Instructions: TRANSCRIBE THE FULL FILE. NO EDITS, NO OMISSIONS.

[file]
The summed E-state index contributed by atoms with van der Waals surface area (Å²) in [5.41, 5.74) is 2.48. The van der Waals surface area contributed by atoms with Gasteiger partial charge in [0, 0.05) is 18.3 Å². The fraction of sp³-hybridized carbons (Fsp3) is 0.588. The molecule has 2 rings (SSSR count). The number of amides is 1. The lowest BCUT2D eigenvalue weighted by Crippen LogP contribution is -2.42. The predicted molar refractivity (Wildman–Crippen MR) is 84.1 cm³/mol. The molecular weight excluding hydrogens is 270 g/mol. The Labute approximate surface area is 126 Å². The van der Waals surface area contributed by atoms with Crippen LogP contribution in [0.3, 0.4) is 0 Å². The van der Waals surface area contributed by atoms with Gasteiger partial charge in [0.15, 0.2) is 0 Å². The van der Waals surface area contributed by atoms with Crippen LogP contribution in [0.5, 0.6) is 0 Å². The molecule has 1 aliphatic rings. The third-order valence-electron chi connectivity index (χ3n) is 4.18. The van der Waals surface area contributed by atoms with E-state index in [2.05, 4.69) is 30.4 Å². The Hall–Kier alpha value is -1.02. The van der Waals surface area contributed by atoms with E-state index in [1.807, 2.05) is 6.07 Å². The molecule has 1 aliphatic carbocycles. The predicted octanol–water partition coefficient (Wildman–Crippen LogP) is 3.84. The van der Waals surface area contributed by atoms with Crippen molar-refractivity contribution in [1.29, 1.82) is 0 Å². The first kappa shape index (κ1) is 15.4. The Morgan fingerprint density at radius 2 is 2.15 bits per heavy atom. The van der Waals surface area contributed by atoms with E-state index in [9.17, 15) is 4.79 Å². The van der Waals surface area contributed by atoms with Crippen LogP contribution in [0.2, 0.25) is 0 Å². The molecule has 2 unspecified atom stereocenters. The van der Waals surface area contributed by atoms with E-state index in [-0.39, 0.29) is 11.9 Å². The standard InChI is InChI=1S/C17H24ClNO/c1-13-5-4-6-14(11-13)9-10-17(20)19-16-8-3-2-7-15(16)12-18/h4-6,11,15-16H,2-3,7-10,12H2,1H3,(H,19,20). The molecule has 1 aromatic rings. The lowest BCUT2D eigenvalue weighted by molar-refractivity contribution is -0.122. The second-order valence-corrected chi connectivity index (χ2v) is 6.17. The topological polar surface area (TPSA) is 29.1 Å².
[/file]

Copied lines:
The summed E-state index contributed by atoms with van der Waals surface area (Å²) in [5.41, 5.74) is 2.48. The van der Waals surface area contributed by atoms with Gasteiger partial charge in [0, 0.05) is 18.3 Å². The fraction of sp³-hybridized carbons (Fsp3) is 0.588. The molecule has 2 rings (SSSR count). The number of amides is 1. The lowest BCUT2D eigenvalue weighted by Crippen LogP contribution is -2.42. The predicted molar refractivity (Wildman–Crippen MR) is 84.1 cm³/mol. The molecular weight excluding hydrogens is 270 g/mol. The Labute approximate surface area is 126 Å². The van der Waals surface area contributed by atoms with Crippen LogP contribution in [0.3, 0.4) is 0 Å². The van der Waals surface area contributed by atoms with Gasteiger partial charge in [0.15, 0.2) is 0 Å². The van der Waals surface area contributed by atoms with Crippen LogP contribution in [0.5, 0.6) is 0 Å². The molecule has 1 aliphatic rings. The third-order valence-electron chi connectivity index (χ3n) is 4.18. The van der Waals surface area contributed by atoms with E-state index in [2.05, 4.69) is 30.4 Å². The Hall–Kier alpha value is -1.02. The van der Waals surface area contributed by atoms with E-state index in [1.807, 2.05) is 6.07 Å². The molecule has 1 aliphatic carbocycles. The predicted octanol–water partition coefficient (Wildman–Crippen LogP) is 3.84. The van der Waals surface area contributed by atoms with Crippen molar-refractivity contribution in [1.29, 1.82) is 0 Å². The first kappa shape index (κ1) is 15.4. The Morgan fingerprint density at radius 2 is 2.15 bits per heavy atom. The van der Waals surface area contributed by atoms with E-state index in [9.17, 15) is 4.79 Å². The van der Waals surface area contributed by atoms with Crippen LogP contribution in [0.2, 0.25) is 0 Å². The molecule has 2 unspecified atom stereocenters. The van der Waals surface area contributed by atoms with E-state index in [-0.39, 0.29) is 11.9 Å². The standard InChI is InChI=1S/C17H24ClNO/c1-13-5-4-6-14(11-13)9-10-17(20)19-16-8-3-2-7-15(16)12-18/h4-6,11,15-16H,2-3,7-10,12H2,1H3,(H,19,20). The molecule has 1 aromatic rings. The lowest BCUT2D eigenvalue weighted by molar-refractivity contribution is -0.122. The second-order valence-corrected chi connectivity index (χ2v) is 6.17. The topological polar surface area (TPSA) is 29.1 Å².